Vary: Fastly-ABTest2

In this case, you're saying that in producing the response, you checked for the test defined in the Fastly-ABTest2 header. If that is the buttonsize test, Fastly needs to keep 3 copies of this resource, one for each of the possible button size buckets (small, medium and large). However, you're also implicitly saying that the page does not have a list of items on it and therefore the itemcount test is irrelevant.

To indicate that you used multiple tests in generating the page, just comma-separate the header names in your Vary header:

Vary: Fastly-ABTest, Fastly-ABTest2

Now, Fastly needs to store six variations of the resource: two itemcount possibilities, for each of three buttonsize possibilities (2 x 3 = 6). Clearly, the more permutations, the more variants must be stored.

IMPORTANT: Fastly will store up to 200 variations of a single resource (if necessary, we will automatically purge less popular variants to stay under that limit)

Next steps

Where you include a Vary header citing an AB test on the response, you could consider adding a surrogate key as well. This will allow pages that have been subject to particular tests to be purged without affecting other resources (e.g., if you decided to make the 'large' buttonsize even larger. However, since the bucket allocation and bucket value are part of the request and can be considered by the cache, you don't need to purge in order to update either your weightings or bucket values (e.g., if you decided to introduce a new itemcount of 25).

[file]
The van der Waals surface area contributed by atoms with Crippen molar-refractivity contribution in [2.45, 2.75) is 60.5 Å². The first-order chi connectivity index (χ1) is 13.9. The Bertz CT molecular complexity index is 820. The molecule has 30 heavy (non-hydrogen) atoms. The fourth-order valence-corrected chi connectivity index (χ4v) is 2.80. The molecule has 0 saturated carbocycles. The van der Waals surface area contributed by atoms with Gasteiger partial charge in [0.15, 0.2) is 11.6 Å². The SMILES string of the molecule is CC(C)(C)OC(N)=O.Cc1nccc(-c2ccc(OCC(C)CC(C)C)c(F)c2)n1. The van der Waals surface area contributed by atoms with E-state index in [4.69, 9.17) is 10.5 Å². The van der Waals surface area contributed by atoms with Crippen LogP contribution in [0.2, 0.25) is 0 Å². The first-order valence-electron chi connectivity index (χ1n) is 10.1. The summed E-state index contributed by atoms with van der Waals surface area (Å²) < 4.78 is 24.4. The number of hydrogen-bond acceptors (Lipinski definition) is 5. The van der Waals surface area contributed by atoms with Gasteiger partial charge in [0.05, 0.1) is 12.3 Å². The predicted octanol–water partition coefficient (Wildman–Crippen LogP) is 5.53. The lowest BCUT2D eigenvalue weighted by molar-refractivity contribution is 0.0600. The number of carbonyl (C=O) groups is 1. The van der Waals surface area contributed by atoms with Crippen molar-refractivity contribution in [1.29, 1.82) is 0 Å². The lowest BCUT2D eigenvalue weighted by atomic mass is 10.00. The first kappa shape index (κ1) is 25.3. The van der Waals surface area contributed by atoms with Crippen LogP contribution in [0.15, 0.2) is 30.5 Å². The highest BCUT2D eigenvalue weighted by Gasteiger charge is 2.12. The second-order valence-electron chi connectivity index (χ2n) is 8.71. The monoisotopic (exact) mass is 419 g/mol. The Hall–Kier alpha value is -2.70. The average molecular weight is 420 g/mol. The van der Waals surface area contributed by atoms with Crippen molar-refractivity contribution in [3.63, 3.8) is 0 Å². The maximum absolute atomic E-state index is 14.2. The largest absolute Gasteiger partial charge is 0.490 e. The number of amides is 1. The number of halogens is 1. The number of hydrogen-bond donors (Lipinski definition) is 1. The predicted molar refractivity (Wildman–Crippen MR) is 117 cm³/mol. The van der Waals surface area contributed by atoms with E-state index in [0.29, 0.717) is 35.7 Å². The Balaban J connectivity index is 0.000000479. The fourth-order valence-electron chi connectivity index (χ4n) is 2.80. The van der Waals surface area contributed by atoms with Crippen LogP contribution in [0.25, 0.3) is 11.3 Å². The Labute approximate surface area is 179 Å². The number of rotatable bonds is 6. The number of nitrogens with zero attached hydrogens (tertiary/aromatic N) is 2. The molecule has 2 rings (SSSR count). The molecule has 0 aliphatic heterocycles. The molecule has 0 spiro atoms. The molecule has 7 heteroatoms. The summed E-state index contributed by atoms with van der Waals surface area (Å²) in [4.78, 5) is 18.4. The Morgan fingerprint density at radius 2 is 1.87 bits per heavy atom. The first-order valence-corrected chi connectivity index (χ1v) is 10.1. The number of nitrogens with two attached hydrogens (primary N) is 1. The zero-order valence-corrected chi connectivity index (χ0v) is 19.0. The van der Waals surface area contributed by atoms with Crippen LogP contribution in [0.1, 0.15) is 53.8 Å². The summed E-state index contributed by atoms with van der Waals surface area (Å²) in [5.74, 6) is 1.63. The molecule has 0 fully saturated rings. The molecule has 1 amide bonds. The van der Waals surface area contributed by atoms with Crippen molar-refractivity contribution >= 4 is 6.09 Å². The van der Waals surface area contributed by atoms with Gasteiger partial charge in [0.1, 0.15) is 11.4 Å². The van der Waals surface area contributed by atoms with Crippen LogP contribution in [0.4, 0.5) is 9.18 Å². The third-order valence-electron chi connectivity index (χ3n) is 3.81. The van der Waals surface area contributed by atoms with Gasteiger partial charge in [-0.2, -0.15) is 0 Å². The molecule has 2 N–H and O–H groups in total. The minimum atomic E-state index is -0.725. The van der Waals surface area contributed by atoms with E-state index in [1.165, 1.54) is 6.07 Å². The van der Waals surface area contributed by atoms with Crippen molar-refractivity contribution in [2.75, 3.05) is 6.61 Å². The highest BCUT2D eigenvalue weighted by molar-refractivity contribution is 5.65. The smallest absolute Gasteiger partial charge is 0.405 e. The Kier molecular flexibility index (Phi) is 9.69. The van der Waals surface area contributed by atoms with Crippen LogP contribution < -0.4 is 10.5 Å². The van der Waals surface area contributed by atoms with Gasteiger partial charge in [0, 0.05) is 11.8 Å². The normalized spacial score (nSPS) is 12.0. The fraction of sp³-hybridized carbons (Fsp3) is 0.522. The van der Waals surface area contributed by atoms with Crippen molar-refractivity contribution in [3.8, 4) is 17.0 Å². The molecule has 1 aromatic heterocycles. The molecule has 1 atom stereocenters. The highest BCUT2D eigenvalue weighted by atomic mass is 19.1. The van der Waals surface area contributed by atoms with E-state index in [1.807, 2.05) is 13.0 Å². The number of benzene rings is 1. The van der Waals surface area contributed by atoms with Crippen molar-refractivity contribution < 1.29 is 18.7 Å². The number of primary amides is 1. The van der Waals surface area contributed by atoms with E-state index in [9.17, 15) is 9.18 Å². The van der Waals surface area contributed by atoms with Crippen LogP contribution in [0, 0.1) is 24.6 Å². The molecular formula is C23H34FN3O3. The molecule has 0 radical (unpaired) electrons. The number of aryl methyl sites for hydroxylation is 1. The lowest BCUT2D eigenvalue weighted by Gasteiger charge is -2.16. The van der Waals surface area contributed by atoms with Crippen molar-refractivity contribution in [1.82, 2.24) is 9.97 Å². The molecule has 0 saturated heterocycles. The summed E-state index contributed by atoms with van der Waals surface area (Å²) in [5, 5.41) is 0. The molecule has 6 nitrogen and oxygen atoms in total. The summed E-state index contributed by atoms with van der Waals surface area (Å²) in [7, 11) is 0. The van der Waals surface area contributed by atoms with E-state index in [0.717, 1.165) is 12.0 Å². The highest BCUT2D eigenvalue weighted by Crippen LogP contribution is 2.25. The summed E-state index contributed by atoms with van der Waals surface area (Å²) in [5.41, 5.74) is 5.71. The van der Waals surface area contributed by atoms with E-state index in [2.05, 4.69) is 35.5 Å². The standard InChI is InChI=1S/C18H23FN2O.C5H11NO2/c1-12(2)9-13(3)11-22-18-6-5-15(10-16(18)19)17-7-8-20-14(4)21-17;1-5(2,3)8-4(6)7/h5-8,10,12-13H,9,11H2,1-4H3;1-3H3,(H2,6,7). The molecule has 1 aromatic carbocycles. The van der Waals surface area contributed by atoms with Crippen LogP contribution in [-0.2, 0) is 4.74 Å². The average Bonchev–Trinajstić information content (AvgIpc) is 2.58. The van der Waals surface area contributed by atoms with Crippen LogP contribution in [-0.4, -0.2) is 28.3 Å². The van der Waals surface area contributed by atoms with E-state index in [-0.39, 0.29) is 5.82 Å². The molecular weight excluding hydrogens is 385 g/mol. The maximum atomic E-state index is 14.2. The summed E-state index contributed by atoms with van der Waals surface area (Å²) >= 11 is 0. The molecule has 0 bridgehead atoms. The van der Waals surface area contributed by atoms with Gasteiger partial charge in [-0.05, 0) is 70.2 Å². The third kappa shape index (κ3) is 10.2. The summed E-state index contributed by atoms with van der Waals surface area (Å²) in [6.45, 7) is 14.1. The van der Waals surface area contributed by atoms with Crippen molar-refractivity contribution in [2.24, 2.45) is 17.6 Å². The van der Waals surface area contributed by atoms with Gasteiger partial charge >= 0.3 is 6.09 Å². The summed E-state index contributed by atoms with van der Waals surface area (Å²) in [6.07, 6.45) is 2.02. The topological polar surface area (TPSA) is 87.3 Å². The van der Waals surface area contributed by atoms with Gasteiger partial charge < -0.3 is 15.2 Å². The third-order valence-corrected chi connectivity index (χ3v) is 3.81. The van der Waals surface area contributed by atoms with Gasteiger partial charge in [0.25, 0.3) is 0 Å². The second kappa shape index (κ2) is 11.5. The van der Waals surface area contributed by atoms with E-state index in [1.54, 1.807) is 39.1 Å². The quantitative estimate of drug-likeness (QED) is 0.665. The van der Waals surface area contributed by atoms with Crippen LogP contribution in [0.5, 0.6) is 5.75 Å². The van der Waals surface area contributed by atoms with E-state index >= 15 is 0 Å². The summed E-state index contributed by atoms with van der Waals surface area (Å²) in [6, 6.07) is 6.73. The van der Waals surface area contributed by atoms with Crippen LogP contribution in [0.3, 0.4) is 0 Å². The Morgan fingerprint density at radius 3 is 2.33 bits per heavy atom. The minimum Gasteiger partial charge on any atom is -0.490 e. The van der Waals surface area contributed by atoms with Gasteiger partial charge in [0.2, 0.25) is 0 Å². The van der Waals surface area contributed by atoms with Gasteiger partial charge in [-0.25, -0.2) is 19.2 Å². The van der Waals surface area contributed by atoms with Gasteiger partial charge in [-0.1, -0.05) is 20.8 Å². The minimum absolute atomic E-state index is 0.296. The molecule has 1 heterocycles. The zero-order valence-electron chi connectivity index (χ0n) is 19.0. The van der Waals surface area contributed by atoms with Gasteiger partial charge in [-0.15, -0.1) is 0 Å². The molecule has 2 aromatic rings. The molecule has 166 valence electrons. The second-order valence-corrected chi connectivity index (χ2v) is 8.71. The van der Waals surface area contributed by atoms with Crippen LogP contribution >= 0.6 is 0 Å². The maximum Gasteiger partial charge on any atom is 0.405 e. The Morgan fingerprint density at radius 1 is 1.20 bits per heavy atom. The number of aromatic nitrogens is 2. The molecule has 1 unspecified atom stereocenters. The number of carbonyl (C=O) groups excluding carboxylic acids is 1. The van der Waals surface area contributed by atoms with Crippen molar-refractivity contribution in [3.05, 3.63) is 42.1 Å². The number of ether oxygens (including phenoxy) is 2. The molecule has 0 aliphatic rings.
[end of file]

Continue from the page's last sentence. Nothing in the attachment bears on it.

See also

VCL reference:

Blog posts:

Quick install

The embedded fiddle below shows the complete solution. Feel free to run it, and click the INSTALL tab to customize and upload it to a Fastly service in your account:

Once you have the code in your service, you can further customize it if you need to.

All code on this page is provided under both the BSD and MIT open source licenses.

This page is part of a series in the Personalization use case.